A week ago I went down to NYC and spent a few hours at the Open Source Hardware Summit. I sat on a panel and discussed with a number of pretty smart individuals, the merits of Open Source legal constructs and what Open Source Hardware is and isn't. A big, heart-felt thank you from me goes out to the organizers, sponsors, and creators of the summit.
Of course, there were so many more thoughts running through my mind than I could possibly share with the group, and I didn't want to monopolize the speaking time, so I took lots of notes. Here are a few of the notes I jotted down:
-What is the relationship between open source rights and intellectual property protection provided by the government?
-Is an open source design patentable? Is it copyrightable? Is it trademarkable?
-Open source hardware designs are getting licensed to hardware builders for rates around 5-10%, yet patented technologies have concepts like compulsory rates of 3%. Does that mean that patented designs might actually be cheaper than open source?
-Does an open source design have to be recursive and/or fractal? Can you have an open source design that uses proprietary integrated circuit chips? Can you use an open source circuit in a proprietary, closed device?
-Many of the successful open source hardware projects have in common that they rigorously protect one aspect of their business: arduino gives away the board but keeps the brand and trademark, beagleboard gives away the design by keeps the chip gate array design, bug labs gives away the schematics but restricts the inter-module snap-connect interface, liquidware gives away the hardware at cost, but keeps the analytical algorithms (e.g. you can buy a "military grade" IXM, but you can't get the code that turns it into a --CLASSIFIED--) Exactly :-)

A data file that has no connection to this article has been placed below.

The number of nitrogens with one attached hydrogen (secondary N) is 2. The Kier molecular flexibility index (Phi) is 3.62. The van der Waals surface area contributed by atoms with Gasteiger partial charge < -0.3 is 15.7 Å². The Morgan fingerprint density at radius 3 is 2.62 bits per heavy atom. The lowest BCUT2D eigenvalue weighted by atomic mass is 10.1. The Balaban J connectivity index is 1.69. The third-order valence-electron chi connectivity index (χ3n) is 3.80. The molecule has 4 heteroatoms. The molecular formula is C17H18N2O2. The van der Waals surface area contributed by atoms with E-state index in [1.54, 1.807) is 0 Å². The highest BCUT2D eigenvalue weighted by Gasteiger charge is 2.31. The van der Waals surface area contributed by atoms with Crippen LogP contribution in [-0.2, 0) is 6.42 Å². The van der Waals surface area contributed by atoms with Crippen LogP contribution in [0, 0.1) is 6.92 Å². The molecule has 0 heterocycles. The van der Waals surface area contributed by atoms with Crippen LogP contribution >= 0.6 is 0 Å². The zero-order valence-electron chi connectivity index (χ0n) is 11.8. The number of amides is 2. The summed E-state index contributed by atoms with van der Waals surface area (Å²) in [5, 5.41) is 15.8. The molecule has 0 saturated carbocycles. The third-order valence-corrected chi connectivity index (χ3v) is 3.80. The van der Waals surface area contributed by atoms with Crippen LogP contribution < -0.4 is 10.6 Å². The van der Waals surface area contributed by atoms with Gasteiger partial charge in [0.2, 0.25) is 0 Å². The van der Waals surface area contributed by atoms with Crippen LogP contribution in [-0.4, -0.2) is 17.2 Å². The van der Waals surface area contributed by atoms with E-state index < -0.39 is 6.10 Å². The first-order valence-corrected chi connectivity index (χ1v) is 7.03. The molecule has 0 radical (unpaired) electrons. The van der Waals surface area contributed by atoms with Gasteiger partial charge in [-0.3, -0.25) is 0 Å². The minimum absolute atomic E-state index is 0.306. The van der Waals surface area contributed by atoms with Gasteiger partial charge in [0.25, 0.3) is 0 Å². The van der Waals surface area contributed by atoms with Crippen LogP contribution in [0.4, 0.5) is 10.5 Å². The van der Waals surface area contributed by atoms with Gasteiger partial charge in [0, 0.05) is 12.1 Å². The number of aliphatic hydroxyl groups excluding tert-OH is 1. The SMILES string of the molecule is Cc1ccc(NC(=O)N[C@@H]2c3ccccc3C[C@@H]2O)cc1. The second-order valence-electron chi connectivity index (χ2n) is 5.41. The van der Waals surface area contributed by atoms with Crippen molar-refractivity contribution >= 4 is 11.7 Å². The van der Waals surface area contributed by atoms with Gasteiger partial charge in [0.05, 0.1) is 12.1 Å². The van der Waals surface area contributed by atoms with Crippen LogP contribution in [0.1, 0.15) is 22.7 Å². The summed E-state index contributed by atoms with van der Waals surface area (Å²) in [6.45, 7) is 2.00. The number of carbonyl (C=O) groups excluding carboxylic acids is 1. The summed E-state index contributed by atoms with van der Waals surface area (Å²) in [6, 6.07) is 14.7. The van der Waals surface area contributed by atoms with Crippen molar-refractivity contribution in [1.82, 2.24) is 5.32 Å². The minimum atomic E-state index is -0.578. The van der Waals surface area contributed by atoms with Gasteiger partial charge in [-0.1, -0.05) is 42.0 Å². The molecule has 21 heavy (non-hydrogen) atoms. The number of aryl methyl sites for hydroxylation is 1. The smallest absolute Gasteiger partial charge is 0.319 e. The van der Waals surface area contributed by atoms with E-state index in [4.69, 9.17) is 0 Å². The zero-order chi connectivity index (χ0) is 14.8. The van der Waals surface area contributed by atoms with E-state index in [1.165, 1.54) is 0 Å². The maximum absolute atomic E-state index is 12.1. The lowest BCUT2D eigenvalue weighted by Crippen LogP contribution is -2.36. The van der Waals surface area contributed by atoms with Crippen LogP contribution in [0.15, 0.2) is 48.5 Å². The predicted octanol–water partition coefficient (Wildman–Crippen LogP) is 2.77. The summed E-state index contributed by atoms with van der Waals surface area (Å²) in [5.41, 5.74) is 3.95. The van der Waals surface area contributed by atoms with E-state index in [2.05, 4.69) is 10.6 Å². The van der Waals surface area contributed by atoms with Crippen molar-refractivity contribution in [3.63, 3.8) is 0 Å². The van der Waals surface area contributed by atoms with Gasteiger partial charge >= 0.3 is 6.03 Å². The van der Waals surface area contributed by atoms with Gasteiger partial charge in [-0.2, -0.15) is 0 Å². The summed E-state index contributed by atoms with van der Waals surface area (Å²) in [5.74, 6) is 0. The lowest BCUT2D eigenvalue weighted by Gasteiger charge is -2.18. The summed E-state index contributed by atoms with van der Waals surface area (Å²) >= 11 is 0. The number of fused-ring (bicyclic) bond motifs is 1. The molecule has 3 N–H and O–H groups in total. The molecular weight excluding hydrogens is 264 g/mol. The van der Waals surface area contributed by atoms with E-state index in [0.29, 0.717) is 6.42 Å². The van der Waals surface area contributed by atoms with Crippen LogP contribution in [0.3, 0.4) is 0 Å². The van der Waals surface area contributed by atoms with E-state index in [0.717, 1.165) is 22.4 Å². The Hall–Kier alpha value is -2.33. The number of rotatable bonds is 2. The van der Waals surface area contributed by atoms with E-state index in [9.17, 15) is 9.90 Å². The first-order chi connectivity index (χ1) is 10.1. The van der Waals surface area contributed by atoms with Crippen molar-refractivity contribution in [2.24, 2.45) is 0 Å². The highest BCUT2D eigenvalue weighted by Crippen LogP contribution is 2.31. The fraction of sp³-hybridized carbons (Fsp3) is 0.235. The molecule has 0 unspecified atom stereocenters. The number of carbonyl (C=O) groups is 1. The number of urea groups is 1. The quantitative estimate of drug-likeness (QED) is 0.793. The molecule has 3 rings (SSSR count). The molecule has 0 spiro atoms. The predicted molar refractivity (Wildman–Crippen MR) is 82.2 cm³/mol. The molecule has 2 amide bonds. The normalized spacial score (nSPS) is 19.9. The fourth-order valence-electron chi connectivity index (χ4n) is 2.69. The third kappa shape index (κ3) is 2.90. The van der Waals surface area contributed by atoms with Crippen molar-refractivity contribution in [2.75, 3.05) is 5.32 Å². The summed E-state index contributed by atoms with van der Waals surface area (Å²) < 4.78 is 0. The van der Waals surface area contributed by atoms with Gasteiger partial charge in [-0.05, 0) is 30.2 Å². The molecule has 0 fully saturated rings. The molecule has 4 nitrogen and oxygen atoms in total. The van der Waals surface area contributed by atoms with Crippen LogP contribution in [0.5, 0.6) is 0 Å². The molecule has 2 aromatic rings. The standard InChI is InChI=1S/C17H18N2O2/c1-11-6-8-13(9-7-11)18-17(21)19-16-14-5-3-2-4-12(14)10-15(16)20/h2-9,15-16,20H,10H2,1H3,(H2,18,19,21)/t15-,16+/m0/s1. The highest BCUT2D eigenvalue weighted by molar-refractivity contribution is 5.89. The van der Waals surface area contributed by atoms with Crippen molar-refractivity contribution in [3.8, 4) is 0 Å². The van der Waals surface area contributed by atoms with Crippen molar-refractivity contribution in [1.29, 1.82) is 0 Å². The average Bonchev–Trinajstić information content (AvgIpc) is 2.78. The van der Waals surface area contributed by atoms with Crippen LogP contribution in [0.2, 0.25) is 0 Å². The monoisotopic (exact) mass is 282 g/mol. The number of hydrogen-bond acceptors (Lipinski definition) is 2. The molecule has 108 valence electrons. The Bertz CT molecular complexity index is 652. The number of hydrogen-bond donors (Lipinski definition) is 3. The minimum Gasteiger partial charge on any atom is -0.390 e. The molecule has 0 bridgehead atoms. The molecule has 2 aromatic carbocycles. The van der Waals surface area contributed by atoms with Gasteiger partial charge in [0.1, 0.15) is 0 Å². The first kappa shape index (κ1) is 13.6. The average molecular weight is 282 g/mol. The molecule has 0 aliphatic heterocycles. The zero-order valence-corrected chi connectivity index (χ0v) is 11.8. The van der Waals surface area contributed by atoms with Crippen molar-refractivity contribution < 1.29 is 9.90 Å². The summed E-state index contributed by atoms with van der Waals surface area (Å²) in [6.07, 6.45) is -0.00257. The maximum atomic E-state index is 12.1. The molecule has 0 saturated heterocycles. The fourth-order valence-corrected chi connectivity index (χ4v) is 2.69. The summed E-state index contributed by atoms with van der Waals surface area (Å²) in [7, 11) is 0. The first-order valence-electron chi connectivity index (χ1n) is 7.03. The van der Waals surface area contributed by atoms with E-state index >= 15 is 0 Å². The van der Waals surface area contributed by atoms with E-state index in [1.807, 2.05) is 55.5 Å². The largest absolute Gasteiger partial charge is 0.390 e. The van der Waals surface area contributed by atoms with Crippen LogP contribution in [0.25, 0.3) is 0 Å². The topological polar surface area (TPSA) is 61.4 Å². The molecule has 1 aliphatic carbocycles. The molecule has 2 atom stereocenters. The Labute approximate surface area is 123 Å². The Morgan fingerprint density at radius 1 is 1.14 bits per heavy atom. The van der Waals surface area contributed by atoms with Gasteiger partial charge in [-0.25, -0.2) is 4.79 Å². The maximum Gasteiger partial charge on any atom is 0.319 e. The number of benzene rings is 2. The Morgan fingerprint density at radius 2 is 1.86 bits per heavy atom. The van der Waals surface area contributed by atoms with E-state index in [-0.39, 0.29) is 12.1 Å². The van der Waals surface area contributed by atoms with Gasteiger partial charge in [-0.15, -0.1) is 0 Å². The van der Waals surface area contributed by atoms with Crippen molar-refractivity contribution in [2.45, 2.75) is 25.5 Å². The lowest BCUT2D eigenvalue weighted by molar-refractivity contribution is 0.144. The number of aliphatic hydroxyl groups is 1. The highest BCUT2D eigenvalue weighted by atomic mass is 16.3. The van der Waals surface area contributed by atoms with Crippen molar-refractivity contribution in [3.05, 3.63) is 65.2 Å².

-What do you use to base an open source hardware license on? Does it start from a contract that restricts freedom to operate, and use, or does it look more like wills and testament document, where it gives away rights and freedoms?
-Is the goal of open source to provide freedoms? If so, why does it need a license or contract to restrict rights?
-What is the relationship between the drivers and motivators of hackers, and the objective of a license? Could you have had open source software without the GNU?
-What came first: the license, or open source code?
-What is the "source" part of open source hardware? Does hardware have a standard "source" (no)? How long will it take to get there (a long time)?
All in all, I think - as always - I'm left with many more questions than answers, but I think that's the point. I don't really know why I do open source hardware, I don't even have to know what it is. But somehow, it feels good to make and produce open electronics, open source code examples that control those electronics, and devices that are in general far more accessible and hackable than previous generations of hardware.
So I'll keep doing "open source hardware" even though I have no idea what it means, whether the term carries any substance, because... it just feels right!